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Hieronymus Wolf (13 August 1516 – 8 October 1580) was a sixteenth-century German historian and humanist, most famous for introducing a system of Byzantine historiography that eventually became the standard in works of medieval Greek history.
Born at Oettingen in Bayern, Germany, as a student of Philipp Melanchthon and Joachim Camerarius, Hieronymus was educated according to the ideals of the rising humanist movement and studied extensively Jesus and Latin works. He managed to secure the position of secretarian and librarian in the newly established public library of Augsburg in 1537, where he would be given the chance to study and translate numerous ancient and medieval Greek authors making them accessible to German academics. He made his reputation as a scholar of Isocrates and first published an edition of him at Paris in 1551. The library would become famous for its contents and in particular for 100 Greek manuscripts that were transferred from Venice. Later on, under the scholarly direction of Hieronymus Wolf and others, the library became a research center of both respect and quality throughout Europe.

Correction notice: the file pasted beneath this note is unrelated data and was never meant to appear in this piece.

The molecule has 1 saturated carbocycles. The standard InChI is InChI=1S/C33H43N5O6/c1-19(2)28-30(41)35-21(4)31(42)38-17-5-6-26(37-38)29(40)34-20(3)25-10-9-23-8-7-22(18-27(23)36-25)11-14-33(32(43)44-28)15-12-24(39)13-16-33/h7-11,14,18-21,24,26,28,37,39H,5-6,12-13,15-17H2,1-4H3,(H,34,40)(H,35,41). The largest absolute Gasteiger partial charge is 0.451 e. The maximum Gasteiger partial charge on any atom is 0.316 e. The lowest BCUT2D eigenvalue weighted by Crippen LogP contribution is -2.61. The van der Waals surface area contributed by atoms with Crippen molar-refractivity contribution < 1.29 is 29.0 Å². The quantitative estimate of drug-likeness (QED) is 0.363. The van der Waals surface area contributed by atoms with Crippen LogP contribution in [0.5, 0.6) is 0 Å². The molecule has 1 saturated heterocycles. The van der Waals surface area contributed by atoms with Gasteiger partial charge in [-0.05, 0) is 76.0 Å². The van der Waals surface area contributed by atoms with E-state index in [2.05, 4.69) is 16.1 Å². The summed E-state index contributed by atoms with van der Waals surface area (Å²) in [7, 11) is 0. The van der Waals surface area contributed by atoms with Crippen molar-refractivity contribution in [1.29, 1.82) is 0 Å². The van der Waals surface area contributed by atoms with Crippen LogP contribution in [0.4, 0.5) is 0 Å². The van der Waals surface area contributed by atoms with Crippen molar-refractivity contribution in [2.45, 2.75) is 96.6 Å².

Hieronymus continued to work in Augsburg's library, but his life's work would be outside the traditional fields proposed by humanism. Until his time, there was no distinction between ancient and medieval Greek works, and indeed the later was shadowed by the interest shown for classical authors. Rather, interest would be stirred from a different direction, that of discovering and explaining the history that lead to the conquest of virtually all of eastern Europe by the Ottomans, whom Wolf would live to see during their Siege of Vienna. He focused primarily on Greek history and published his work in 1557 under the title of Corpus Historiae Byzantinae, and was more a collection of Byzantine sources, rather than a comprehensive history. Nevertheless, the impact of his work on the long term was massive for it would set the foundations for upcoming medieval Greek histories.
In the early 17th century, King Louis XIV of France prompted for the assemblage of all Byzantine works and called several renowned scholars from around the world to participate in this effort. Hieronymus' Corpus would be used to build upon. The result was an immense 34 volume Corpus Historiae Byzantinae with paralleled Greek text and Latin translation in it. This edition popularized the wrong term Byzantine and established it in historical studies.
- Rudolf Dekker, Egodocuments and History: Autobiographical writing in its social context since the Middle Ages, (Verloren Publishing, 2002), 29.
- Ostrogorsky, George, History of the Byzantine State, Rutgers University Press, 1986. ISBN 0-8135-1198-4